PalmOne includes an extensive software bundle. Its online capability consists of the Blazer Web browser, which displayed a variety of mainstream Web sites legibly on the 650's small screen, and VersaMail, which retrieved e-mail from both my EarthLink and AOL accounts without complaint. (Sprint's just-faster-than-dial-up connectivity made both Web and e-mail use far more tolerable than it has been on earlier cell phones.)
Two other bundled applications are worthy of note: Documents To Go 7, an editor for Microsoft Office documents, vastly outstrips what Microsoft bundles with its own Windows Mobile handheld software, and RealPlayer provides basic MP3 management and playback.
The PalmOne Treo 650 combines a cell phone, handheld organizer, digital camera and MP3 player in one package.
(The Washington Post)
Transcript: Rob was online to discuss The Washington Post's Holiday Tech Buying Guide and answer your personal tech questions.
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___Personal Tech E-letter___ Washington Post personal technology columnist Rob Pegoraro answers reader e-mail and expands on themes he touches on in his weekly newspaper column. The e-mail version of this weekly feature includes links to the latest gadget and software reviews.
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An additional 25,000 or so programs are available for the Palm operating system, many of them free. This is an immense advantage over other smartphones, on which the supply of add-on software is often limited to a small set sold or rented by the wireless carrier.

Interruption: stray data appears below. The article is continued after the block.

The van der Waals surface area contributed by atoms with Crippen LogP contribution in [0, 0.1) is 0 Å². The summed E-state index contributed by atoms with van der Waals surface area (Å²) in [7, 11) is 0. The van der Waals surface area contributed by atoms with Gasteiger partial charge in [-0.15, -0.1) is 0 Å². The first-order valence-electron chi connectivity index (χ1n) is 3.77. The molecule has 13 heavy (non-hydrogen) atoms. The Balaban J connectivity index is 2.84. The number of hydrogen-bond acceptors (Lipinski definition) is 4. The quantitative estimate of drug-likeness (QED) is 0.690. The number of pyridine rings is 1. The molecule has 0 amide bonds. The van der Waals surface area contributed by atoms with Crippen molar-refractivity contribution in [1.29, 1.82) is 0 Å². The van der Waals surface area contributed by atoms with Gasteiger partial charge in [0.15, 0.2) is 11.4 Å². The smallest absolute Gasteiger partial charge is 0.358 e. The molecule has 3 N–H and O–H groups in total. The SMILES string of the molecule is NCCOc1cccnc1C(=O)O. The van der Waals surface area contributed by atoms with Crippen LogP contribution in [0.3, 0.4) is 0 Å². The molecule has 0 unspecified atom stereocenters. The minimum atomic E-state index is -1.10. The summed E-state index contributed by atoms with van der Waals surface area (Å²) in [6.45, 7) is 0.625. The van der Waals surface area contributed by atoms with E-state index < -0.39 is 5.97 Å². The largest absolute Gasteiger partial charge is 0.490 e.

The Treo 650 also includes an SD Card slot for add-on memory, which you'll need to hold larger files such as MP3 music. Since 512-MB SD Cards now go for $40 or less each, you don't have to budget much for extra room.
PalmOne's desktop software (Windows and Mac OS X versions are included) is showing its age these days, but you can also synchronize the Treo with Microsoft's Outlook or Apple's Address Book and iCal.
Palm isn't advertising improved battery life, but the 650 seems to exceed the 600's already impressive endurance. With Bluetooth wireless left on, I got just shy of five hours of talk time. In a second test, I set the included RealPlayer software to cycle through a lengthy MP3 playlist; after eight hours, the Treo reported it still had half a charge left.
Sprint charges $600 for the Treo 650, but it offers $150 off to new customers. Sprint subscribers who haven't upgraded phones in the past 18 months can get the same discount via a mail-in rebate. (The company's Web store didn't offer the 650 as of Friday evening, but it should be available at any Sprint store.) Unlimited data service adds $15 to any $35-and-up Sprint voice plan.
Sprint has exclusive rights to sell the 650 through the end of the year, after which I expect other carriers to offer it if they know what's good for them. There are cheaper smartphones -- for example, Cingular's Motorola MPx220, with a better built-in camera, Bluetooth and Microsoft's Windows Mobile 2003 software, can be had for only $250 -- but there isn't anything better.
Living with technology, or trying to? E-mail Rob Pegoraro at email@example.com.